Ukrainian military officer and journalist Dmitri Timchuk spent more then a year in Iraq with the Ukrainian troops stationed there. RT is the first to publish his observations of daily life in the Middle Eastern country in English. (Part IV)
No linkage between the city and the country is expected in Iraq any time soon. In the big cities, especially the neighbourhoods where wealthy Arabs live, there are some really nice buildings, whereas in rural areas the poverty is staggering. I was watching a local farmer constructing his new house. The technological process was extremely simple. A hollow is flooded with water from the near canal connected to the Tigris. The clay (which is everywhere) gets sluggish. After that the Arab cuts cubes out of it, 20-25 cm long, and puts them out to dry. This is his construction material. He will stick the bricks together with the clay as well.
A cube-shaped hut is made out of these bricks. If a person of average height stands up straight in this shelter, he is very likely to break the ceiling with his head. One missing brick makes the window. Some ‘artistic’ builders make their windows triangular, but there are very few people with such ‘exquisite’ taste here. One interesting detail – there is usually the same kind of house next to it – it is for the women, who usually live separately. It is easy to tell the difference – the female house normally does not have windows. Apparently this is in order to stop Arab girls from daydreaming, looking out of the window waiting for her knight in shining armour to appear. Instead she should focus on her chores. Very wise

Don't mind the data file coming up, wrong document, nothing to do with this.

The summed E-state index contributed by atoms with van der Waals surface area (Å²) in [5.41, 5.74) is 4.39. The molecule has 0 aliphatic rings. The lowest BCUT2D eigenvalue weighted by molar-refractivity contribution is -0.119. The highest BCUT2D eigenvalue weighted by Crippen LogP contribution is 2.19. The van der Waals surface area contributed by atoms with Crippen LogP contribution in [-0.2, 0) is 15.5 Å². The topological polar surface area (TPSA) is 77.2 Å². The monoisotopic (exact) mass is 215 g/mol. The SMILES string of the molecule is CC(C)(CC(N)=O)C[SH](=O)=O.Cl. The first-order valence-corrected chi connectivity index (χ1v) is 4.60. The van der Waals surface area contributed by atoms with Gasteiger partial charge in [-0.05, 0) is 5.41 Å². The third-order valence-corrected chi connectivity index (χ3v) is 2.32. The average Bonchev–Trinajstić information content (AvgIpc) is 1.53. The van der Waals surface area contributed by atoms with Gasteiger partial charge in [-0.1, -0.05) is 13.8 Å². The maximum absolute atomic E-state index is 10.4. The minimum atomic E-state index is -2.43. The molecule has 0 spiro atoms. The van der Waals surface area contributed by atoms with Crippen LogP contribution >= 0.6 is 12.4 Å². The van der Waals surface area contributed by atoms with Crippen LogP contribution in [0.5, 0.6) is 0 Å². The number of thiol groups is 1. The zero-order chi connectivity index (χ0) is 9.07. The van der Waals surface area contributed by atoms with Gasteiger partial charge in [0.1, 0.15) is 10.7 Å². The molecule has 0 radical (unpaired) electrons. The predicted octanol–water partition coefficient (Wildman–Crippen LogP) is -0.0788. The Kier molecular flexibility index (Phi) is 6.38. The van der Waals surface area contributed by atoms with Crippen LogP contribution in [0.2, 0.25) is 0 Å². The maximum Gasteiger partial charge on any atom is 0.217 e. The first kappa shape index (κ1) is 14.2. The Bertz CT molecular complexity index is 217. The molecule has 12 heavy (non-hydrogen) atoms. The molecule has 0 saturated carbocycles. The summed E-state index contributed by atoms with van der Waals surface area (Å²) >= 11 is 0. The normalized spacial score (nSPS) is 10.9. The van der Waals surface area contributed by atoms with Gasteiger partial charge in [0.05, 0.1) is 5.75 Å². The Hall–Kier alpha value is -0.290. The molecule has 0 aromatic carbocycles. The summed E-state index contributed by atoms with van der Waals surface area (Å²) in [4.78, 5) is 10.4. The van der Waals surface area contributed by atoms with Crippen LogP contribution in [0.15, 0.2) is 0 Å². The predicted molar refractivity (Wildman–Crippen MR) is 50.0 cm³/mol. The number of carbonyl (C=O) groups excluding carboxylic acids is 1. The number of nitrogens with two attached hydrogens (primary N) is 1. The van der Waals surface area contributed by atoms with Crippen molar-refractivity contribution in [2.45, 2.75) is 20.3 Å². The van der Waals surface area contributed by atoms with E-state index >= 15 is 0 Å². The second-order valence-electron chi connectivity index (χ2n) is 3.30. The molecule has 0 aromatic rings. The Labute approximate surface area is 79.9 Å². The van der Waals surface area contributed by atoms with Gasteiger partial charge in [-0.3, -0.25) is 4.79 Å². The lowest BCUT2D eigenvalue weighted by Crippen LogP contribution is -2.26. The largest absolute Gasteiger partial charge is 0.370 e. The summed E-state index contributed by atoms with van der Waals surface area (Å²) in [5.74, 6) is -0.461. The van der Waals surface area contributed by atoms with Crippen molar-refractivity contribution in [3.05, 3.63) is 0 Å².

“Arabs are very neat,” says Sergeant-Major Alexander Stepenko, head health inspector. “They are always clean, wearing clean clothes. But their unsanitary living conditions just kill me, especially outside the cities. They get to the point where they just draw water for cooking from the Tigris and just boil it! The river is so dirty. The diseases they come to us with are unbelievable.”
He adds: “On the other hand, they are very warm-hearted. I once cured an Arab man with obvious ulcer symptoms, giving him just regular pain killers. I didn't have anything else at the time. All the symptoms went. He still follows me everywhere, begging to take a gift from him for the treatment.”
He certainly wasn’t kidding about the dirty Tigris. Al Kut, for example, has never had decent sewerage, just gutters along the
What is interesting is that even though the air is always very hot, the water in the Tigris is rather cold – you can tell it starts in the mountains. You can catch great catfish here. But locals don't appreciate it, just like they don't care much for the eel. Muslims do not eat fish without scales, for them this food is ‘unclean’, just like pork. So it is not unusual to see Arab fishermen, yelling and swearing, jumping around their catch on the shore and beating the catfish with the sticks, stopping them from getting back into the river. Well, tastes differ.
Shooting is a common thing
As you approach Al Kut, you can hear gunfire from the city. At this distance it is hard to tell if they are shooting at us or someone else. Immediately we hear a radio report – shooting! And our APC along with other patrol vehicles rushes to the place of shooting.